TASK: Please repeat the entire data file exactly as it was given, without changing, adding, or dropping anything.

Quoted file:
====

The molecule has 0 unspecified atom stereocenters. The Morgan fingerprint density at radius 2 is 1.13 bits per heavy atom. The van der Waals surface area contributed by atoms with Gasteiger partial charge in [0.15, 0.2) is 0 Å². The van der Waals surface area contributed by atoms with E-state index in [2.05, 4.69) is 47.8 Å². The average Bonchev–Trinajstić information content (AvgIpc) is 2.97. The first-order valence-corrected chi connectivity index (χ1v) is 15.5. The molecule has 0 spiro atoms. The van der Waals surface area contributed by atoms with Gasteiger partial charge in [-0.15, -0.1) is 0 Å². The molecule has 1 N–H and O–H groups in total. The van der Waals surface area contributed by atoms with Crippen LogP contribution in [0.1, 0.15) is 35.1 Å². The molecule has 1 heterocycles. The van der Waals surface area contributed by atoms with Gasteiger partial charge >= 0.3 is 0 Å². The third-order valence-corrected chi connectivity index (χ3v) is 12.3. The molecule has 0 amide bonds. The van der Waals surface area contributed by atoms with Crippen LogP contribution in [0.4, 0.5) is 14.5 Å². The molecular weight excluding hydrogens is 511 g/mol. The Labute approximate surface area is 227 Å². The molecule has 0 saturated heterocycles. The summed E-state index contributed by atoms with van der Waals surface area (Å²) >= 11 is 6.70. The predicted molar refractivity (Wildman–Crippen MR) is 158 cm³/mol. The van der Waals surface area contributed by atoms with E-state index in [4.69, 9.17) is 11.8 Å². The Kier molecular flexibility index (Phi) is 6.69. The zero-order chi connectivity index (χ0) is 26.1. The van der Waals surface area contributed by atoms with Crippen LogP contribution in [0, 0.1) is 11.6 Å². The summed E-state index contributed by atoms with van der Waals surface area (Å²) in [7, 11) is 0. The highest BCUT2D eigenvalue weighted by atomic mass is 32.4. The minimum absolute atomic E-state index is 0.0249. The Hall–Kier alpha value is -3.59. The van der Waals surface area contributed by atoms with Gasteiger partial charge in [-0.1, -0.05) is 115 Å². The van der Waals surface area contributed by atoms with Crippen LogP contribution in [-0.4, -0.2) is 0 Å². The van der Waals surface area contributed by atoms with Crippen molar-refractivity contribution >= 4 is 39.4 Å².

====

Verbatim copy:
The molecule has 0 unspecified atom stereocenters. The Morgan fingerprint density at radius 2 is 1.13 bits per heavy atom. The van der Waals surface area contributed by atoms with Gasteiger partial charge in [0.15, 0.2) is 0 Å². The van der Waals surface area contributed by atoms with E-state index in [2.05, 4.69) is 47.8 Å². The average Bonchev–Trinajstić information content (AvgIpc) is 2.97. The first-order valence-corrected chi connectivity index (χ1v) is 15.5. The molecule has 0 spiro atoms. The van der Waals surface area contributed by atoms with Gasteiger partial charge in [-0.15, -0.1) is 0 Å². The molecule has 1 N–H and O–H groups in total. The van der Waals surface area contributed by atoms with Crippen LogP contribution in [0.1, 0.15) is 35.1 Å². The molecule has 1 heterocycles. The van der Waals surface area contributed by atoms with Gasteiger partial charge >= 0.3 is 0 Å². The third-order valence-corrected chi connectivity index (χ3v) is 12.3. The molecule has 0 amide bonds. The van der Waals surface area contributed by atoms with Crippen LogP contribution in [0.4, 0.5) is 14.5 Å². The molecular weight excluding hydrogens is 511 g/mol. The Labute approximate surface area is 227 Å². The molecule has 0 saturated heterocycles. The summed E-state index contributed by atoms with van der Waals surface area (Å²) >= 11 is 6.70. The predicted molar refractivity (Wildman–Crippen MR) is 158 cm³/mol. The van der Waals surface area contributed by atoms with E-state index in [4.69, 9.17) is 11.8 Å². The Kier molecular flexibility index (Phi) is 6.69. The zero-order chi connectivity index (χ0) is 26.1. The van der Waals surface area contributed by atoms with Crippen LogP contribution in [0, 0.1) is 11.6 Å². The summed E-state index contributed by atoms with van der Waals surface area (Å²) in [7, 11) is 0. The highest BCUT2D eigenvalue weighted by atomic mass is 32.4. The minimum absolute atomic E-state index is 0.0249. The Hall–Kier alpha value is -3.59. The van der Waals surface area contributed by atoms with Gasteiger partial charge in [-0.1, -0.05) is 115 Å². The van der Waals surface area contributed by atoms with Crippen LogP contribution in [-0.4, -0.2) is 0 Å². The van der Waals surface area contributed by atoms with Crippen molar-refractivity contribution >= 4 is 39.4 Å².